However, almost 90 percent of those respondents still said that they were ultimately able to find and download an ebook that they were interested in or that met their needs, and almost 72 percent said that the overall experience had met their expectations. Several written comments indicated that satisfaction likely increased once users received help at the library or figured out how to use the platforms on their own.

This is an encouraging sign as the project moves forward. Although circulation spiked in December 2013 and January 2014 and then fell sharply in February—presumably due to patrons trying out new tablets and e-readers that were received as Christmas gifts—usage of all three platforms then grew steadily through May.

Platform Performance

Each platform presents inherent strengths and weaknesses, the pilot found. Axis 360 is the only platform of the three that offers content from Big Five publishers. This is important, since when asked what type of content they would like to see more of in a statewide ebook collection, “bestselling, popular fiction” was the top choice of both staff and patrons by significant margins, followed by “mysteries” in both surveys.

“We have been successful on behalf of the Mass project in talking with our publisher partners and gaining participation,” Michael Bills, Baker & Taylor’s director of sales, digital products, told LJ. “There [was a] limited budget during the pilot period, as you would expect. But as the program rolls forward, I know that the direction that the collection is going to take is to attempt to match content availability with those survey results.”

However, in the patron survey, several respondents complained that the two-week lending period was too short, that the ebook they wanted was unavailable, or that they had difficulty with the Adobe ID signup and authorizing process—in other words, unavoidable issues with popular fiction ebooks, which will require ongoing educational efforts to resolve.

Biblioboard does not offer Big Five titles, but its tablet-friendly, seamless app interface and unlimited simultaneous use model drew praise from patron respondents. It also consistently posted the highest circulation of the three platforms, peaking at almost 1,500 downloads during December 2013. Biblioboard has partnered with a growing list of small presses and independent publishers, offers an attractive interface for presenting classics and public domain works, and, as Hoadley noted, the platform will enable libraries to upload and showcase their own content, such as ebooks by local authors, or curated special collections.

“The idea of a ‘checkout’ is a bit of an anathema for us,” said Mitchell Davis, chief business officer of BiblioLabs. With Biblioboard, patrons “are in an app, and you are looking at [content] in that app for as long as you want. You can download content to your offline bookshelf if you’re hopping on a plane or whatever, but other than that, it’s always there. It’s just part of the app experience.”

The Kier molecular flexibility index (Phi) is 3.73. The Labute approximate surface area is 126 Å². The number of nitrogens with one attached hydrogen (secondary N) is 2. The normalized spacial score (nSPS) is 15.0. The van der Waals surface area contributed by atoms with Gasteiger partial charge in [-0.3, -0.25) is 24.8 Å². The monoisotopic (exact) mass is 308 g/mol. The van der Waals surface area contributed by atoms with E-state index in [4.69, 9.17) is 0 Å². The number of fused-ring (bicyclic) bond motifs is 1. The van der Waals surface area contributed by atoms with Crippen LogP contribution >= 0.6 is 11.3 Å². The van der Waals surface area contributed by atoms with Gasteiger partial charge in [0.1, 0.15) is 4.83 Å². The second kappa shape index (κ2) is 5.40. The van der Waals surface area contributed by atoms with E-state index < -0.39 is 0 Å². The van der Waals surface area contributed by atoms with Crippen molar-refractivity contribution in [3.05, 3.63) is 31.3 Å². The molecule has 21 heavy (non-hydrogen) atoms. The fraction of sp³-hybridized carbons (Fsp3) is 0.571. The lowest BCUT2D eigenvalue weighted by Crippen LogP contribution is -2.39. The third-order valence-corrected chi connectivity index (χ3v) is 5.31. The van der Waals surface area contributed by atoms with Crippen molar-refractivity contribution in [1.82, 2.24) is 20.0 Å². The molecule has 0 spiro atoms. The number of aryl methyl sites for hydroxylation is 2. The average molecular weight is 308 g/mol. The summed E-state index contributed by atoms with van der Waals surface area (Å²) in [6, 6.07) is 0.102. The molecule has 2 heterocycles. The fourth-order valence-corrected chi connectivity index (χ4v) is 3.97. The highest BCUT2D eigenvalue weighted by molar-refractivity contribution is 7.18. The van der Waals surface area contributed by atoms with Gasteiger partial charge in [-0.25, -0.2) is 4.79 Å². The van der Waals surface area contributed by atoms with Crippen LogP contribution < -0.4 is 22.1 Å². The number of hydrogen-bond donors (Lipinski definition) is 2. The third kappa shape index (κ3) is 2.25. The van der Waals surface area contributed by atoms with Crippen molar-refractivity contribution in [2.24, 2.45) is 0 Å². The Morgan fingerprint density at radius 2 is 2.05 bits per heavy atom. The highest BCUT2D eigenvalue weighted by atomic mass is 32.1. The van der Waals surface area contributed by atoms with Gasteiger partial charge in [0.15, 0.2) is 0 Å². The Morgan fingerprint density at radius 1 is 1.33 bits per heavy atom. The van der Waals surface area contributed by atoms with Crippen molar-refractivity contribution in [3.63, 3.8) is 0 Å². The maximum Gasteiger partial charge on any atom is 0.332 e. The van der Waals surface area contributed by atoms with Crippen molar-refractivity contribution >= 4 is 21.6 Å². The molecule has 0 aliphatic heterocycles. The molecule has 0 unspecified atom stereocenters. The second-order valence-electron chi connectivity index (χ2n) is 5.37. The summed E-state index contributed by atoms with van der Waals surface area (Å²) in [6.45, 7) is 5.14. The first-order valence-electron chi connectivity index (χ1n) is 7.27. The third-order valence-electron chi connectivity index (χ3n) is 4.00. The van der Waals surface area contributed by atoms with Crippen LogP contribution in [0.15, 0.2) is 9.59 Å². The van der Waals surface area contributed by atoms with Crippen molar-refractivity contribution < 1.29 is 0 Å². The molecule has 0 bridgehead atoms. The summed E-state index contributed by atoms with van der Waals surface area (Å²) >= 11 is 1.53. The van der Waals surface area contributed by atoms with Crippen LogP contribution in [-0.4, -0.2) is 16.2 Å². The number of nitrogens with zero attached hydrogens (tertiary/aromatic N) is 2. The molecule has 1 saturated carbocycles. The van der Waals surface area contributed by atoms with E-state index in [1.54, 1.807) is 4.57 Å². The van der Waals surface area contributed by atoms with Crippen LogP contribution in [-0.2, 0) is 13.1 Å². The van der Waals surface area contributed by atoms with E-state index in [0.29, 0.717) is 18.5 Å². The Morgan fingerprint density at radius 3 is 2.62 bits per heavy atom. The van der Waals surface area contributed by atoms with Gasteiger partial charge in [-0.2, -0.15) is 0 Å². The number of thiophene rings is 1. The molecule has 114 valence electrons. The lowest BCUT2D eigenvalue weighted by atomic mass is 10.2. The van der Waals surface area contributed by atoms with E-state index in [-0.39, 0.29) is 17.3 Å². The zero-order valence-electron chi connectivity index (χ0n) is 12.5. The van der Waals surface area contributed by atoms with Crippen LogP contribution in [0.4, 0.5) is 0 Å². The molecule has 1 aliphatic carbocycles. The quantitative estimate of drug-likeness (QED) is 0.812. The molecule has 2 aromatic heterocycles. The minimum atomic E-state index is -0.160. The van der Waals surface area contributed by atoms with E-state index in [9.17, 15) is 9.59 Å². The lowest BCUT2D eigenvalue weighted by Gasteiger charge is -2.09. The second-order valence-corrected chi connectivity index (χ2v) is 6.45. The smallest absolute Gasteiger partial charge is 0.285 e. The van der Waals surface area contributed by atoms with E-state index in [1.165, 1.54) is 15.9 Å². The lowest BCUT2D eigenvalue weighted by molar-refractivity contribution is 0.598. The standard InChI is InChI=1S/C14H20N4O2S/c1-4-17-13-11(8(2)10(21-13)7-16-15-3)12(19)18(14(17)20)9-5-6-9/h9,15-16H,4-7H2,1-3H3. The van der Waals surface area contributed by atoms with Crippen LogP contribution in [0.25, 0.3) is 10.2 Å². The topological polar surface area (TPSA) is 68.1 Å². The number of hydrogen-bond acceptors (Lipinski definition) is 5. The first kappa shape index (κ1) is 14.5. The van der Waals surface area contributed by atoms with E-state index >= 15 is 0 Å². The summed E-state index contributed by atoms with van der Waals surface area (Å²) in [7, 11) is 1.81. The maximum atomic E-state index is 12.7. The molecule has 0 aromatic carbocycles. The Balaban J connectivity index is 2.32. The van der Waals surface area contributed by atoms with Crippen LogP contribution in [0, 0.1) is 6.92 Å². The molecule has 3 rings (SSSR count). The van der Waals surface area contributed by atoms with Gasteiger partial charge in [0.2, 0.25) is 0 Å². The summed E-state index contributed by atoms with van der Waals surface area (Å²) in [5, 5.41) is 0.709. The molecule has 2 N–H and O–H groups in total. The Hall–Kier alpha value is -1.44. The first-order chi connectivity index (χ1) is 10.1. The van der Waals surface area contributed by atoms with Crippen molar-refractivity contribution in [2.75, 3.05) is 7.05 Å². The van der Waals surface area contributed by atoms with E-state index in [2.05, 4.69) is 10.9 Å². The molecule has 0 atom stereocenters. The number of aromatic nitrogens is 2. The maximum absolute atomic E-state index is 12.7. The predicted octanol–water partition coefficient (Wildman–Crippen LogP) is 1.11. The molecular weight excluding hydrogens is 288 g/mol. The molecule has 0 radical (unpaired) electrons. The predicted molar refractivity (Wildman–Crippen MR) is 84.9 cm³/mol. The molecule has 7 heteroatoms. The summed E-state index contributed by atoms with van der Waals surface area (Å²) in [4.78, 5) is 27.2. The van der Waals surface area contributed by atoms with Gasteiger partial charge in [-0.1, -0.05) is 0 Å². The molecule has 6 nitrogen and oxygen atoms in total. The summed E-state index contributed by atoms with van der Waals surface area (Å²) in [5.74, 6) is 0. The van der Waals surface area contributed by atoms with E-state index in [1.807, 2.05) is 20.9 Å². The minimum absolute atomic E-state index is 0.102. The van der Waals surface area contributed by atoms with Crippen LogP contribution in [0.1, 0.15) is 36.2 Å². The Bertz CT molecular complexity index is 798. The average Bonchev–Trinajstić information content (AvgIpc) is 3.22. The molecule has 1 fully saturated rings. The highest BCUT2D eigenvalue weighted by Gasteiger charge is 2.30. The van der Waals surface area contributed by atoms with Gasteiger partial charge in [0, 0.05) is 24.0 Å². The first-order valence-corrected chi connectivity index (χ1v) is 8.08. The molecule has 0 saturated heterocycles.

Biblioboard and Library Journal have partnered on SELF-e, a new project that aims to help libraries review and curate self-published ebook titles.

EBL offered the best selection of titles for academic libraries, although some patrons complained that they had trouble finding downloaded ebooks on their devices.

Forging Ahead

While MLS, MBLC, and IMLS absorbed the cost of the pilot and plan to continue subsidizing platform fees, libraries interested in participating in any ebook sharing partnership that emerges from this project will eventually have to pay for access. These costs would be affordable but not insignificant, ranging from $250 annually for the smallest public libraries, up to $40,000 for major urban systems, according to a funding model proposed after the pilot evaluation. Sliding scales for pricing are based on materials budgets for academic libraries, population served for public libraries, and student FTE for school libraries.

Hoadley predicts that participants will become more invested in the project’s collective success once it becomes a paid resource.

“Those libraries going forward, that are paying to participate, are going to make sure that whatever they’re paying for is going to have value, or they’re not going to continue it,” she said.

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Matt Enis About Matt Enis

Matt Enis (menis@mediasourceinc.com; @matthewenis on Twitter) is Associate Editor, Technology for Library Journal.